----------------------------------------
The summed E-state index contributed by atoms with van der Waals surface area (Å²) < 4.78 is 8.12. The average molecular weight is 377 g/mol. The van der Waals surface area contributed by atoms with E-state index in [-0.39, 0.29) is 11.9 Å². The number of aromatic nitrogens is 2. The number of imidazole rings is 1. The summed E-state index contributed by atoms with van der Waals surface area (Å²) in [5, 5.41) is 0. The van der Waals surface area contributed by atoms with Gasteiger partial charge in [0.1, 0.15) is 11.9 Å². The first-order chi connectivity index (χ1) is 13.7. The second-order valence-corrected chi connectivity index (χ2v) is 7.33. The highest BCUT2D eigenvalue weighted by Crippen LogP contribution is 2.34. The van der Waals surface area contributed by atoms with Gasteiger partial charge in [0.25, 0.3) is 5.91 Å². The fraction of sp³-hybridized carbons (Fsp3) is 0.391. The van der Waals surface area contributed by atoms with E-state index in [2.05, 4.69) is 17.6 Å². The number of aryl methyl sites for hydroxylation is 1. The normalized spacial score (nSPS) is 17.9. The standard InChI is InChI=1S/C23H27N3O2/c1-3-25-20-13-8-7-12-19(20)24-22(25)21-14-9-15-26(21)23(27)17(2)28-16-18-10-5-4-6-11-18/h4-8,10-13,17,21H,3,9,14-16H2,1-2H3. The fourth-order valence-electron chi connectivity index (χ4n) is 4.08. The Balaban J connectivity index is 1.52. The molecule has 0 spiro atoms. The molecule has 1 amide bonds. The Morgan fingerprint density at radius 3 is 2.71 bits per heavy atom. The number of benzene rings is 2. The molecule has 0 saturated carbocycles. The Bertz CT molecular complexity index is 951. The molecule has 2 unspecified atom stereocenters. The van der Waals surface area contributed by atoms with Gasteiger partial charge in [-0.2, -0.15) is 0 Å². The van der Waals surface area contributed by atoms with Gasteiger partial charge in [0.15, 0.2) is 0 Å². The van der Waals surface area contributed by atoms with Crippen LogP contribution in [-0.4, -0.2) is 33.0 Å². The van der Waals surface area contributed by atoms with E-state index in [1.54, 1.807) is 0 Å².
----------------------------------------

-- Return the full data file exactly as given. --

The summed E-state index contributed by atoms with van der Waals surface area (Å²) < 4.78 is 8.12. The average molecular weight is 377 g/mol. The van der Waals surface area contributed by atoms with E-state index in [-0.39, 0.29) is 11.9 Å². The number of aromatic nitrogens is 2. The number of imidazole rings is 1. The summed E-state index contributed by atoms with van der Waals surface area (Å²) in [5, 5.41) is 0. The van der Waals surface area contributed by atoms with Gasteiger partial charge in [0.1, 0.15) is 11.9 Å². The first-order chi connectivity index (χ1) is 13.7. The second-order valence-corrected chi connectivity index (χ2v) is 7.33. The highest BCUT2D eigenvalue weighted by Crippen LogP contribution is 2.34. The van der Waals surface area contributed by atoms with Gasteiger partial charge in [0.25, 0.3) is 5.91 Å². The fraction of sp³-hybridized carbons (Fsp3) is 0.391. The van der Waals surface area contributed by atoms with E-state index in [2.05, 4.69) is 17.6 Å². The number of aryl methyl sites for hydroxylation is 1. The normalized spacial score (nSPS) is 17.9. The standard InChI is InChI=1S/C23H27N3O2/c1-3-25-20-13-8-7-12-19(20)24-22(25)21-14-9-15-26(21)23(27)17(2)28-16-18-10-5-4-6-11-18/h4-8,10-13,17,21H,3,9,14-16H2,1-2H3. The fourth-order valence-electron chi connectivity index (χ4n) is 4.08. The Balaban J connectivity index is 1.52. The molecule has 0 spiro atoms. The molecule has 1 amide bonds. The Morgan fingerprint density at radius 3 is 2.71 bits per heavy atom. The number of benzene rings is 2. The molecule has 0 saturated carbocycles. The Bertz CT molecular complexity index is 951. The molecule has 2 unspecified atom stereocenters. The van der Waals surface area contributed by atoms with Gasteiger partial charge in [-0.2, -0.15) is 0 Å². The van der Waals surface area contributed by atoms with Gasteiger partial charge in [0.15, 0.2) is 0 Å². The van der Waals surface area contributed by atoms with Crippen LogP contribution in [-0.4, -0.2) is 33.0 Å². The van der Waals surface area contributed by atoms with E-state index in [1.54, 1.807) is 0 Å².